The king of 21st-century eventing
Michael Jung is the leading eventing athlete of his generation. Riding his faithful mount La Biosthetique Sam, he successfully defended his Olympic individual eventing title at Rio 2016, where he also pocketed team silver with Germany, having helped them win gold in London four years earlier. Jung is also a three-time world champion and the winner of six European titles.
A family of champions
Jung was destined to make his name in equestrianism: both his father and grandfather were well-known riders. Under his father’s watchful eye, Jung climbed into the saddle for the first time when he was six, and went on to win the Young Rider European Championship in 2003.
Partnered by his faithful companion Sam – a German-bred bay gelding born in 2000 – Jung became the first German rider to win the FEI World Cup Eventing final, in Strzegom (POL) in 2009, the first time the competition had been held in eastern Europe. He went on that year to win the Luhmühlen CCI4* on home turf and an individual eventing bronze at the European Championships in Fontainebleau.
A world and European champion
Jung and Sam then took individual gold at the 2010 World Equestrian Games in Lexington (USA). Third at the CIC3* event that doubled up as a selection trial for London 2012 the following year, the pair then combined to lead a German clean sweep of the individual medals at the European Championships in Luhmühlen (GER), where the home nation also took the team title.
Jung would cement his reputation as the world’s leading eventer at London 2012, where he celebrated his 30th birthday in style by becoming the first rider to hold the individual Olympic, world and European titles at the same time, and where he also partnered Dirk Schrade, Ingrid Klimke and Sandra Auffarth to team gold. His thrilling win in the individual competition was undoubtedly one of the high points of the Games in London.
Lying fourth after the dressage and cross-country, the German produced a spectacular comeback in the jumping in London, going clear in both rounds to heap the pressure on competition leader Sweden’s Sara Algotsson Ostholt, who had to jump clear in her second round to claim the gold.
On dismounting to watch Ostholt, Jung had resigned himself to silver. Heading to the final fence, the Swede seemed to have the gold in her grasp only for her horse, Wega, to knock down the very last fence. The four faults gave Ostholt a total score of 43.30 points, with Jung taking the gold on 40.60 and third place going to Germany’s Sandra Auffarth.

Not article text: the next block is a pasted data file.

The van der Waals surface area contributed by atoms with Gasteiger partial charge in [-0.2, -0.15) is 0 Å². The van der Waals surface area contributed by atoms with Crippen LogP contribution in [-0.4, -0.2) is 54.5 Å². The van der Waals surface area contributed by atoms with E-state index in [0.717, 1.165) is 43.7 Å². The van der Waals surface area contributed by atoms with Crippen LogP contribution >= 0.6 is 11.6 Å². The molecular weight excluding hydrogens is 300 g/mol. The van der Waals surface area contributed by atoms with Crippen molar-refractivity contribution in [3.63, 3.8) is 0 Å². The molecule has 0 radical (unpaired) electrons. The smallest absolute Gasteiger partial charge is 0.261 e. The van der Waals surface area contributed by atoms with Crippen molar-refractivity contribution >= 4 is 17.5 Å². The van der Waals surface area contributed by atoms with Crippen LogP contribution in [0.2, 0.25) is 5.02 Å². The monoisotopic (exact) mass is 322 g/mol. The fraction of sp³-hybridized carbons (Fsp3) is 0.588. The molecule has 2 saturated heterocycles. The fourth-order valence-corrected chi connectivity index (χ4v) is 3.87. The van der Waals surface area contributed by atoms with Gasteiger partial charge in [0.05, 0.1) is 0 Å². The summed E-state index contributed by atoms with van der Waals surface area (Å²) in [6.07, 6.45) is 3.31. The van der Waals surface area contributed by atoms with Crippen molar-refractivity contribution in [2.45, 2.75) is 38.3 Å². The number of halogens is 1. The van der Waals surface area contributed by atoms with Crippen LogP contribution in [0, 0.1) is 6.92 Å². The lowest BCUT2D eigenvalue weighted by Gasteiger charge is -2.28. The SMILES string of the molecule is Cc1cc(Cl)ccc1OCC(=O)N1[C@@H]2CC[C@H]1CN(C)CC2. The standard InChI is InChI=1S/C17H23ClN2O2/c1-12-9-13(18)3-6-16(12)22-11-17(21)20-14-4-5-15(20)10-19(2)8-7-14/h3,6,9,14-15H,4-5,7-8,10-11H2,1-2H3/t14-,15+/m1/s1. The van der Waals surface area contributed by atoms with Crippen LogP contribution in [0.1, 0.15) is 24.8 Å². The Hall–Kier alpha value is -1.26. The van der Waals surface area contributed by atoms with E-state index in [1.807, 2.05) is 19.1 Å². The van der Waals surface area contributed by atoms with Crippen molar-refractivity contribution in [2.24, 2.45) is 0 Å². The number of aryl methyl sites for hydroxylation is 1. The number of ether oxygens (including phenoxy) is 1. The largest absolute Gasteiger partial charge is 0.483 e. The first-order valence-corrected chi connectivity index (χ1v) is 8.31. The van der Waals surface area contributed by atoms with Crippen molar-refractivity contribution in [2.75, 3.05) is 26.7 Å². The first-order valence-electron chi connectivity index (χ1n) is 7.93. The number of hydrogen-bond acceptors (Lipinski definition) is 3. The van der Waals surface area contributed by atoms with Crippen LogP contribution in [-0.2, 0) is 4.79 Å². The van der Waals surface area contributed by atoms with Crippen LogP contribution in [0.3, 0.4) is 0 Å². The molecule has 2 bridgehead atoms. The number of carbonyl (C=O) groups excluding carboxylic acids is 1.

An elated Jung said: “You always dream that when everything goes perfectly you can win gold, but I never dreamed I’d have two. Now I’m going to have dinner with my family, and then party.”
Grand slam glory
Known for his cutting-edge training methods, Jung has developed a finely honed jumping technique that ensures he and his mount approach each fence correctly, while limiting the risk of a refusal. He also refuses to make young horses jump before they can trot, giving them every opportunity to harness the power of their hind legs and make the most of their stride. “You have to control yourself and make the horse not feel any pressure,” he explains. “And then you just do your thing.”
Buoyed by his two Olympic titles, Jung completed a team and individual double at the 2013 Europeans in Malmö (SWE), a feat he repeated at Blair Castle (GBR) two years later. In between he added a team gold and individual silver at the 2014 World Equestrian Games in Normandy. The German then completed an outstanding four-star Grand Slam by winning at Burghley in 2015 and the Badminton Horse Trials in May 2016.
A second individual Olympic title
Jung and Sam made their return to the Olympic stage at Rio 2016, helping their team climb from fourth to second (behind France and ahead of Australia) with a clear first in the jumping. After going clear for a second time over the fences, he retained his individual crown ahead of France’s Astier Nicolas and Australia’s Chris Burton. In doing so he became only the third rider to complete an Olympic double in the event, after Charles Pahud de Mortanges of the Netherlands (Amsterdam 1928 and Los Angeles 1932) and New Zealand’s Sir Mark Todd (Los Angeles 1984 and Seoul 1988).“To do this twice with the same horse is very special,” said Jung afterwards. “It’s unbelievable. It’s an amazing feeling when you come in and your horse jumps so powerfully. In London it felt the same. Sam is just amazing. A brilliant horse.”